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There are two basic types of rubber used in the rubber industry: natural and synthetic. A number of different synthetic rubber polymers are used to make a wide variety of rubber products (see table 1). Natural rubber is mostly produced in Southeast Asia, whereas synthetic rubber is mostly produced in the industrialized countries—the United States, Japan, Western Europe and Eastern Europe. Brazil is the only developing country with a significant synthetic rubber industry.

Table 1. Some important rubber polymers

Type of rubber/
Elastomer

Production
(1000s of tonnes in 1993)

Properties

Common uses

Natural rubber

Thailand
Indonesia
Malaysia
India

1,501
1,353
923
426

General purpose; not oil-resistant, swollen by solvents; subject to weathering by oxygen, ozone,
UV light

Tyres, shock mounts, seals, couplings, bridge and building bearings, footwear, hoses, conveyor belts, moulded products, linings, rolls, gloves, condoms, medical devices, adhesives, carpet backing, thread, foam

Polyisoprene (IR)

US
Western Europe
Japan

47
15
52

General purpose; synthetic natural rubber, similar properties

See natural rubber above.

Styrene-butadiene (SBR)

US
Western Europe
Japan

920
1,117
620

General purpose; Second World War natural rubber substitute; poor oil/solvent resistance

Tyres (75%), conveyor belts, sponge, moulded goods, footwear, hoses, roll coverings, adhesives, waterproofing, latex carpet backing, foam products

Polybutadiene (BR)

US
Western Europe
Japan
Eastern Europe

465
297
215
62 (1996)

Poor oil/solvent resistance; subject to weathering; high resilience, abrasion resistance and low
temperature flexibility

Tyres, shoes, conveyor belts, transmission belts, toy superballs

Butyl (IIR)

US
Western Europe
Eastern Europe
Japan

130
168
90
83

Low gas permeability; resistant to heat, acid, polar liquids; not resistant to oil, solvents; moderate weathering

Inner tubes, tire curing bladders, caulking and sealants, cable insulation, vibration isolators, pond liners and roofing membranes,
high-temperature conveyor belts and hoses

Ethylene-propylene/
Ethylene-
Propylene-
Diene

US
Western Europe
Japan

261
201
124

Low-temperature flexibility; resistant to weathering and heat but not oil, solvents; excellent electrical properties

Wire and cable jackets; extruded weather stripping and seals; moulded products; isolation mounts; liner sheeting for grain storage, roofing, ponds, ditches, landfill

Polychloroprene (CR)
(neoprene)

US
Western Europe
Japan

105
102
74

Resistant to oil, flame, heat and weather

Wire and cable jackets, hoses, belts, conveyor belts, footwear, wet suits, coated fabrics and inflatable products, extrusions, adhesives,
bridge and rail mounts, sheeting, sponge gaskets, latex foam products

Nitrile (NBR)

US
Western Europe
Japan
Eastern Europe

64
108
70
30

Resistant to oil, solvents, vegetable oil; swollen by polar solvents such as ketones

Sealants, fuel-resistant hose linings and gaskets, roll coverings, conveyor belts, shoe soles, gloves, adhesives, oil-drilling equipment

Silicone (MQ)

US
Western Europe
Japan

95
107
59 (1990)

Stable at high/low temperatures; resistant to oil, solvents, weathering; physiologically and chemically inert

Wire and cable insulation, seals, adhesives, gaskets, specialty moulded and extruded goods, gas masks and respirators, food and medical tubing, surgical implants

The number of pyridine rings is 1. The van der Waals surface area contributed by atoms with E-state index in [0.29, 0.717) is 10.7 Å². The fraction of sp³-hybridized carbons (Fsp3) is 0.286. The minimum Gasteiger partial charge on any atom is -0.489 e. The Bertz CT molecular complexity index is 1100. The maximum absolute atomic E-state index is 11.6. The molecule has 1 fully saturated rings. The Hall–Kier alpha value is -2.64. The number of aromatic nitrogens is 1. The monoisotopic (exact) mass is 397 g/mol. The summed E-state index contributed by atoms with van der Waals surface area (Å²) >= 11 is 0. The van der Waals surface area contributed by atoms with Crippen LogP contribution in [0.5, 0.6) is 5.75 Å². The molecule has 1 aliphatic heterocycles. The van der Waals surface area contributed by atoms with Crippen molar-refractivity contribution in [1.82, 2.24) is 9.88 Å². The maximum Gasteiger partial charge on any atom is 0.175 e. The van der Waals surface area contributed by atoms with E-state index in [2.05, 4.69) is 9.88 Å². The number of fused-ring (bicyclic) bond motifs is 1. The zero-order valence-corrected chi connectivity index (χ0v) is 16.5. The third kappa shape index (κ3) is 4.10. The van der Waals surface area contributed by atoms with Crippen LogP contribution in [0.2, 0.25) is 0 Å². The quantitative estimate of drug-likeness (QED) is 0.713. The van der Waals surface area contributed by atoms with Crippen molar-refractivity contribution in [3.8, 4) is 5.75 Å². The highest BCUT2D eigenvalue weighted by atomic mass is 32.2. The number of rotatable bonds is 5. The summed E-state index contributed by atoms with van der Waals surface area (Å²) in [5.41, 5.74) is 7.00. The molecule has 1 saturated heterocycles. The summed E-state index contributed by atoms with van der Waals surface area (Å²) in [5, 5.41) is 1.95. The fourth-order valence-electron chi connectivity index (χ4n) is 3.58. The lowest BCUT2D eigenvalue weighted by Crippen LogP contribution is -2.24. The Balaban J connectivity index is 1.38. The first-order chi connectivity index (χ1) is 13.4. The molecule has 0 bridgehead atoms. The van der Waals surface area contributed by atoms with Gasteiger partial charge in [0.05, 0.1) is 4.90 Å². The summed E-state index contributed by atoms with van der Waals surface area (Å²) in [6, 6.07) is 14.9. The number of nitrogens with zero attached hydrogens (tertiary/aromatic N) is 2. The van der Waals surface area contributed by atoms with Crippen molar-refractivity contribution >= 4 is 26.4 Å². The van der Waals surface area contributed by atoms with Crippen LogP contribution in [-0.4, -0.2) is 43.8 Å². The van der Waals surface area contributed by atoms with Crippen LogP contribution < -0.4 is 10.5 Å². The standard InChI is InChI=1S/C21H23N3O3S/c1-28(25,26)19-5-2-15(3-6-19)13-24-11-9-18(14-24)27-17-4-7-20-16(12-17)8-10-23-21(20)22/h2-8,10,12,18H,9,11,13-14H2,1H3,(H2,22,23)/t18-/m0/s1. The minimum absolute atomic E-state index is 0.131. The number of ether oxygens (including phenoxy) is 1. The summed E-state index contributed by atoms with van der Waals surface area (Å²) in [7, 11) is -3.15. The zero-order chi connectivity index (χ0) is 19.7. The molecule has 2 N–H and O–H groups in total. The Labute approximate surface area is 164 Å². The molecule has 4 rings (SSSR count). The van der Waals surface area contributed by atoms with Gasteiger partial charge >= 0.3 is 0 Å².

Polysulphide (OT)

US
Western Europe
Japan

20
0
3

Resistant to oil, solvents, low temperature, weathering; low gas permeability

Roller covering, hose liner, gaskets, moulded goods, sealants, gas meter diaphragms, glass sealants, solid rocket propellant binder

Reclaimed rubber

Shorter polymer chains; easier processing; less mixing time and power consumption; lower tensile strength and lower cost

Tyres, inner tubes, floor mats, mechanical goods, adhesives, rubberized asphalt

Source: Production figures abstracted from Stanford Research Institute data.

Tyres and tyre products account for approximately 60% of synthetic rubber use and 75% of natural rubber consumption (Greek 1991), employing about half a million workers worldwide. Important non-tyre uses of rubber include automotive belts and hoses, gloves, condoms and rubber footwear.

In recent years, there has been a globalization of the rubber industry. This labour-intensive industry has grown in developing countries. Table 2 shows worldwide natural and synthetic rubber consumption for 1993.

Table 2. Worldwide rubber consumption for 1993

Region

Synthetic rubber
(1000 tonnes)

Natural rubber
(1000 tonnes)

North America

2,749

999

Western Europe

2,137

930

Asia and Oceania

1,849

2,043

Latin America

575

260

Central Europe

215

65

Commonwealth of Independent States

1,665

100

Middle East and Africa

124

162

China and Asia*

453

750

Total

9,767

5,309

*Includes China, North Korea and Viet Nam.

Source: International Institute of Synthetic Rubber Producers 1994.

 

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Contents

Preface
Part I. The Body
Part II. Health Care
Part III. Management & Policy
Part IV. Tools and Approaches
Part V. Psychosocial and Organizational Factors
Part VI. General Hazards
Part VII. The Environment
Part VIII. Accidents and Safety Management
Part IX. Chemicals
Part X. Industries Based on Biological Resources
Part XI. Industries Based on Natural Resources
Part XII. Chemical Industries
Part XIII. Manufacturing Industries
Part XIV. Textile and Apparel Industries
Part XV. Transport Industries
Part XVI. Construction
Part XVII. Services and Trade
Part XVIII. Guides